Children’s author Julia Heckathorn travels the world to learn about different ecosystems and endangered animals. She pours her knowledge into children’s books, hoping the next generation will right the environmental wrongs of our times. As in many children's books, the main character in Heckathorn's stories is an animal. Unlike those other characters, though, this one is real - a kangaroo, that lives in the author’s backyard. VOA’s Penelope Poulou has more.
Video

Video Pet Kangaroo Helps Spread Environmental Message

Children’s author Julia Heckathorn travels the world to learn about different ecosystems and endangered animals. She pours her knowledge into children’s books, hoping the next generation will right the environmental wrongs of our times. As in many children's books, the main character in Heckathorn's stories is an animal. Unlike those other characters, though, this one is real - a kangaroo, that lives in the author’s backyard. VOA’s Penelope Poulou has more.
Video

Video Pro-Russian Separatists Plan 'Federalization Referendum' in Eastern Ukraine

Pro-Russian separatists in eastern Ukraine say they plan to move forward next month with a referendum vote for greater autonomy, despite the Geneva agreement reached with Russia, the U.S. and Ukraine to end the political conflict. VOA's Brian Padden reports from the city of Donetsk in Eastern Ukraine.
Video

Video Pope Francis Hopes Dual Canonizations Will Reconcile Church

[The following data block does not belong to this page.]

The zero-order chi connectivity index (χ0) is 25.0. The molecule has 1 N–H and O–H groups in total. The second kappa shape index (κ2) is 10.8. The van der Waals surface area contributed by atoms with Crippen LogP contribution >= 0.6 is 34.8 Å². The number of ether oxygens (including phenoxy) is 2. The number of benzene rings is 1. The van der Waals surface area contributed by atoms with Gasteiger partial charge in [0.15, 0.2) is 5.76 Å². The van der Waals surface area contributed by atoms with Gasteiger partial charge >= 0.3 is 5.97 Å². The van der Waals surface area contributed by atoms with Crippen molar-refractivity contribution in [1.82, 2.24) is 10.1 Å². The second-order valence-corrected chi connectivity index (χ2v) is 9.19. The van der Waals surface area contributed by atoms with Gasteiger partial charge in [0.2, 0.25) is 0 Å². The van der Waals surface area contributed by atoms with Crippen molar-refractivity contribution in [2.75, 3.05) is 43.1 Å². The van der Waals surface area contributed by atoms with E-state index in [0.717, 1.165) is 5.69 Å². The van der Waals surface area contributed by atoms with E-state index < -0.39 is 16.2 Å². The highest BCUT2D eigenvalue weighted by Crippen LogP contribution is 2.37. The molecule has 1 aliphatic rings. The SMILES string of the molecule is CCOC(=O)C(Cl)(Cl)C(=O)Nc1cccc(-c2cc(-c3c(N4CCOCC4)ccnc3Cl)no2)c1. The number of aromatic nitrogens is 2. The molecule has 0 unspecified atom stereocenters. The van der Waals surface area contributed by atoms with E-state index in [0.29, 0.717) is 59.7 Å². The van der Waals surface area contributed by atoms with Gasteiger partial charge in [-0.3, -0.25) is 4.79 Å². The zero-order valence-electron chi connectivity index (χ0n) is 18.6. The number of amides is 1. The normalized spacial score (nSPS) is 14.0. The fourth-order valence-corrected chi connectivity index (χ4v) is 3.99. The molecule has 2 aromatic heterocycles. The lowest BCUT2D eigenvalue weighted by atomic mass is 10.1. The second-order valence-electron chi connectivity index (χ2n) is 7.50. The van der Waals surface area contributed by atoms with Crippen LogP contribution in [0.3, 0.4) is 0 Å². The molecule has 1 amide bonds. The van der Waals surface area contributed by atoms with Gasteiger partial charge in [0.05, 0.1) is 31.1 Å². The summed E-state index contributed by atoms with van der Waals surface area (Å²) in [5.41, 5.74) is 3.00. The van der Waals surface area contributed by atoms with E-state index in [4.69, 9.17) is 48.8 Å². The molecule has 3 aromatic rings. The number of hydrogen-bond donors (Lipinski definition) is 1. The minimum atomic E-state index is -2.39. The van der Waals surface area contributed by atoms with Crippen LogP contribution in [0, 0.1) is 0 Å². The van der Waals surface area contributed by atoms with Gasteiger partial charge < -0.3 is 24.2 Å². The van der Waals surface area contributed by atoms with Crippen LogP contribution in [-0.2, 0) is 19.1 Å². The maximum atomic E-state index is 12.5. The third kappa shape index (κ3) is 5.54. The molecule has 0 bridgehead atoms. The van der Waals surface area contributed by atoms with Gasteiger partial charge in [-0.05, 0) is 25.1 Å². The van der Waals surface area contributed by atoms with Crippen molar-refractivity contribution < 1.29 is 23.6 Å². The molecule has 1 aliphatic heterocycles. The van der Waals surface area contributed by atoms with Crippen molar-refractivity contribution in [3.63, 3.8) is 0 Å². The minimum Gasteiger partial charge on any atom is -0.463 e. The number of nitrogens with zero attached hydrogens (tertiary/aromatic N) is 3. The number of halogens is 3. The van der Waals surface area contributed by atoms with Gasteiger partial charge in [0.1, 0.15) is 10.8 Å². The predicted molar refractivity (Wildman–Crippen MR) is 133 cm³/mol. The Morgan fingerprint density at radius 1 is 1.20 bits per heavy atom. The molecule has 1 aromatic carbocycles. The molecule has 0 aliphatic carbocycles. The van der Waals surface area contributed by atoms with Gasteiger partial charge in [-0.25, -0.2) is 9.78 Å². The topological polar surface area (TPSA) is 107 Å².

On April 27, two popes - John the XXIII and John Paul II - will be made saints in a ceremony at St. Peter’s Square. VOA religion correspondent Jerome Socolovsky says the dual canonization is part of the current pope’s program to reconcile liberals and conservatives in the Roman Catholic Church.
Video

Video In Capturing Nature's Majesty, Film Makes Case for Its Survival

French filmmaker Luc Jacquet won worldwide acclaim for his 2005 Academy Award-winning documentary "March of the Penguins". Now Jacquet is back with a new film that takes movie-goers deep into the heart of a tropical rainforest - not only to celebrate its grandeur, but to make the case for its survival. VOA's Rosanne Skirble reports.
Video

Video Boston Marathon Bittersweet for Many Runners

Monday's running of the Boston Marathon was bittersweet for many of the 36,000 participants as they finished the run that was interrupted by a double bombing last year. Many gathered along the route paid respect to the four people killed as a result of two bombings near the finish line. VOA's Carolyn Presutti returned to Boston this year to follow two runners, forever changed because of the crimes.
Video

Video International Students Learn Film Production in World's Movie Capital

Hollywood - which is part of Los Angeles - is the movie capital of the world, and many aspiring filmmakers go there in hopes of breaking into the movie business. Mike O'Sullivan reports that regional universities are also a magnet for students who hope to become producers or directors.
Video

Video Pacific Rim Trade Deal Proves Elusive

With the U.S.-led war in Iraq ended and American military involvement in Afghanistan winding down, President Barack Obama has sought to pivot the country's foreign policy focus towards Asia. One aspect of that pivot is the negotiation of a free-trade agreement among 12 Pacific Rim nations. But as Obama leaves this week on a trip to four Asian countries he has found it very difficult to complete the trade pact. VOA's Ken Bredemeier has more from Washington.
Video

Video Autistic Adults Face Housing, Job Challenges

Many parents of children with disabilities fear for the future of their adult child. It can be difficult to find services to help adults with disabilities - physical, mental or emotional - find work or live on their own. The mother of an autistic boy set up a foundation to advocate for the estimated 1.2 million American adults with autism, a developmental disorder that causes communication difficulties and often social difficulties. VOA's Faiza Elmasry reports.
AppleAndroid